Nearly six years ago, there was a boy and a rock that said, “You did it.” He was my then-two-year-old. We moved to Sweden early August 2013 with him and his baby brother, and it was a flurry of delightful, stressful activity. Driving on unfamiliar streets on the right side of the road, navigating new supermarkets, getting used to life with two children and the demands of a baby, the list of things I felt I could not do was unending. But there was this one morning when my two-year-old and I walked down to the water near our house with the baby in the stroller, we threw rocks into the water and watched the splashes.

My son tried to reach his favourite big rock, and he said he couldn’t do it. But he stuck with it, he tried, he reached further. He did not give up. And soon enough his tiny fingers grasped the edges of this rock, he grabbed it.

He did it.

The story became part of our family legend as The Rock That Says “You Did It,” the mantra I’ve repeated to the kids when they have to reach within them to find an extra piece of courage for whatever challenge they face.

That boy is almost eight now. He reads for hours and tells me how time travel could work one day. It took him a few years to learn how to ride a bike, he fell off, his confidence shattered, he had to find something else deeper inside of him. He did it. He can ride almost anywhere. He learned how to swim. He plays soccer. He learned how to lose at games and how to play people who are better than him so he can learn how to win.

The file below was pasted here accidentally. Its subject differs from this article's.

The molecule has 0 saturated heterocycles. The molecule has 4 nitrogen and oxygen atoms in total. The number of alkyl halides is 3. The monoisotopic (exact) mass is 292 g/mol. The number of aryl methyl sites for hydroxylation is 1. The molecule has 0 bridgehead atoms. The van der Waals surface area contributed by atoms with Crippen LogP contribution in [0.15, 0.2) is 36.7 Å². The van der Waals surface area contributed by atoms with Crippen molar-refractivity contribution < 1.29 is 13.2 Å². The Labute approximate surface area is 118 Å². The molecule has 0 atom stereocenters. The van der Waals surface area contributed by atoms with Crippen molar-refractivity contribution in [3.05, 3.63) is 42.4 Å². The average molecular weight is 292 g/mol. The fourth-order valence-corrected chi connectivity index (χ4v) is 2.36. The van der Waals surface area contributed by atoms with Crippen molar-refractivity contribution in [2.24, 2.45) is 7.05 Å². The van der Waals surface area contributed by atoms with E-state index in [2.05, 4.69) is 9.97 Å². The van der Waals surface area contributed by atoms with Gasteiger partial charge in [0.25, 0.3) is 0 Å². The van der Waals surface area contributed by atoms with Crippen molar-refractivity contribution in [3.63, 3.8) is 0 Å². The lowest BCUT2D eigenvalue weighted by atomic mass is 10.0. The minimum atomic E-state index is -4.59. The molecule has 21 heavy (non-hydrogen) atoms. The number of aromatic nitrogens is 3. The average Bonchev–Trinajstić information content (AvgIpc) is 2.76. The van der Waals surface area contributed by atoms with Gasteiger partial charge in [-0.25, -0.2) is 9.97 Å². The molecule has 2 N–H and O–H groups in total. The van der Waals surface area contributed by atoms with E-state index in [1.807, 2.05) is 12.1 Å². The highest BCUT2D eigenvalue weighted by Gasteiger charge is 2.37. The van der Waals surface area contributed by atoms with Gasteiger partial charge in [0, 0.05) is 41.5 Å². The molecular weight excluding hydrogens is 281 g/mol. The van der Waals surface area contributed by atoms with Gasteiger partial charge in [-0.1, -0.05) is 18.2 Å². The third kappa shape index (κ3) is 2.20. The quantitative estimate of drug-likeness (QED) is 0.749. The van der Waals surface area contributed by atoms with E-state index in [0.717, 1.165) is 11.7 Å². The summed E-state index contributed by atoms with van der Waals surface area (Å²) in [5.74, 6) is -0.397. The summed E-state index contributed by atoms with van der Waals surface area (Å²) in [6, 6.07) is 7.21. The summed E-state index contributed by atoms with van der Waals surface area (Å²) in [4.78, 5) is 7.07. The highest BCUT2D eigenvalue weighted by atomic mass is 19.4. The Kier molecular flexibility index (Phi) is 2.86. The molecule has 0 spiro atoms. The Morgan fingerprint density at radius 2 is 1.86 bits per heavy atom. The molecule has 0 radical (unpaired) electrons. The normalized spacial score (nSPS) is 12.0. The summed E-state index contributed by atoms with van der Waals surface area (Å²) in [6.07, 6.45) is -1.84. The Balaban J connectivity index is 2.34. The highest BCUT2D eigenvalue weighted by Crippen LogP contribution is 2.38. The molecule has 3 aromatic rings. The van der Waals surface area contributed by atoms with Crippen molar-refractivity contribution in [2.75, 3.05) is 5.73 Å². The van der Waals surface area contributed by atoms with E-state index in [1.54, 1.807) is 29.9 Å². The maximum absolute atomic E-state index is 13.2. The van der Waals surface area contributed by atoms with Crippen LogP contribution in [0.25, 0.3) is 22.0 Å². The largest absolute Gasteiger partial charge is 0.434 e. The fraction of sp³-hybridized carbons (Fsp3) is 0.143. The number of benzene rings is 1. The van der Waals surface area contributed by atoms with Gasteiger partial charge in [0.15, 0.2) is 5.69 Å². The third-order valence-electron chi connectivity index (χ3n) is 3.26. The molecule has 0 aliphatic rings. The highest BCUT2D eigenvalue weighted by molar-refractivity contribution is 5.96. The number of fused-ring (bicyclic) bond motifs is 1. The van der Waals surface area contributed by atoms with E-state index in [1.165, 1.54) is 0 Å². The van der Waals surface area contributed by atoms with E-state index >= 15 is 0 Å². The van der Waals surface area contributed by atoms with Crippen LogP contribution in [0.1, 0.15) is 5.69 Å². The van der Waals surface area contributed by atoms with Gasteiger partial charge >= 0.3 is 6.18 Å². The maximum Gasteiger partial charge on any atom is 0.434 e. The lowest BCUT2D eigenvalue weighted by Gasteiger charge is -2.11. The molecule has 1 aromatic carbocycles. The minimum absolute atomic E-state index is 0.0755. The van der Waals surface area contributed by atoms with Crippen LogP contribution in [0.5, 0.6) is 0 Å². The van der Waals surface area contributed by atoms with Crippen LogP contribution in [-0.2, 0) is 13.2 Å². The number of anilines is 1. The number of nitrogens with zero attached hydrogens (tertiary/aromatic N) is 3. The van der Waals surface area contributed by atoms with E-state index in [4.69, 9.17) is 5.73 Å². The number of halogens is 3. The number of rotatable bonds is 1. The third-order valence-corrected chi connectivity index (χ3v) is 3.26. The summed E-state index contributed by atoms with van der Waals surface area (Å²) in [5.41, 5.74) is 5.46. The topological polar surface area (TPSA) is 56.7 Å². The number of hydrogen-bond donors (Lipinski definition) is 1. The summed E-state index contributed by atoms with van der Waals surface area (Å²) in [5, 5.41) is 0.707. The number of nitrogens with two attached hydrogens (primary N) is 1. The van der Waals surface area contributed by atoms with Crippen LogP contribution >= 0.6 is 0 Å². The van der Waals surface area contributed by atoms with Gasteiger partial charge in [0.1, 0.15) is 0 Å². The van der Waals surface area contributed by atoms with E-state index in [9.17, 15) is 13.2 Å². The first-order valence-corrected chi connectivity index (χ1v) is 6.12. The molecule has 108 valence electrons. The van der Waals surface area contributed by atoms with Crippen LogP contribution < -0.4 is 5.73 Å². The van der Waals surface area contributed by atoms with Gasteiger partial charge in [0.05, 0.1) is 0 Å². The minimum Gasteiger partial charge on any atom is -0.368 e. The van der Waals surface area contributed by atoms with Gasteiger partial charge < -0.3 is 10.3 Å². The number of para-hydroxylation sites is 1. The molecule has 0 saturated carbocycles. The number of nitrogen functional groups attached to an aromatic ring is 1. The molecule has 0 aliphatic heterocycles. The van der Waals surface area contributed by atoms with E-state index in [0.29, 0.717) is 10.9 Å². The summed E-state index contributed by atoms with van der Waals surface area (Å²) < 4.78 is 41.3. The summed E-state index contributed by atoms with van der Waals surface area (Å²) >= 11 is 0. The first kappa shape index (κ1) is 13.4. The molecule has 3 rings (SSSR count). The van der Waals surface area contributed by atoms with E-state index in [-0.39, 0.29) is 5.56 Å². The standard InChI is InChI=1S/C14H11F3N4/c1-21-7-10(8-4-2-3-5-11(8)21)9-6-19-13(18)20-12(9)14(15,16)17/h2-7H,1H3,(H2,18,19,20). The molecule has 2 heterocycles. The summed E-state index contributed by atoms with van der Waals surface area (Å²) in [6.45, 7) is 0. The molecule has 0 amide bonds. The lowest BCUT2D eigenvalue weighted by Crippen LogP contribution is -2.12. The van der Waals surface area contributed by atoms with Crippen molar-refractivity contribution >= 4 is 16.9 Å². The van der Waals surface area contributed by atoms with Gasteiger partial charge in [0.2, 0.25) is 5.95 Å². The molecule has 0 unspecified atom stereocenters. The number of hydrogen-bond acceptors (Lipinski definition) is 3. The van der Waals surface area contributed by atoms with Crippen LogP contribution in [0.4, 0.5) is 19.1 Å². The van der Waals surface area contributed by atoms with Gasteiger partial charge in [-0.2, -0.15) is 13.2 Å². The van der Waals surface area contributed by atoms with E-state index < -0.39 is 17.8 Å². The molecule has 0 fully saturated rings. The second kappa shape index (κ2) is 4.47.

I’ve watched from the sidelines of his life as he learned and mastered anything he wanted to learn. How did he do it? How did his brother (now nearly six) learn to do anything? They disappeared into a quiet, focused place. They set their mind to learn, it was like the world around them vanished while they repetitively drew letters, sounded out phonograms and pushed their bodies.

And I watch them with a silent envy. Why is it so easy for you? Where do you get your energy for this? Where did these reserves come from to work hard? How are you able to overcome failure?

I wrote about the 21-Day Deep Work Challenge yesterday, but if I’m honest, there is one group of people I thought about more than anyone else: Mothers of small children. Yes you, the one who read about this Challenge and thought, “Not for me.”

I can imagine that you thought the idea of 30 minutes of time without distraction is a fantasy, and that I have no idea what I’m talking about. Yes, both my children are in school in 2019. Yes, it feels like the absolute greatest luxury of my life. But no, I haven’t forgotten what it was like. When my kids were still with me at home, it didn’t matter what their age, the idea of undistracted time was a fantasy.

I started a load of laundry.

Someone needed food.

I folded a t-shirt.

Spilled milk had to be wiped up.

I read to my kids.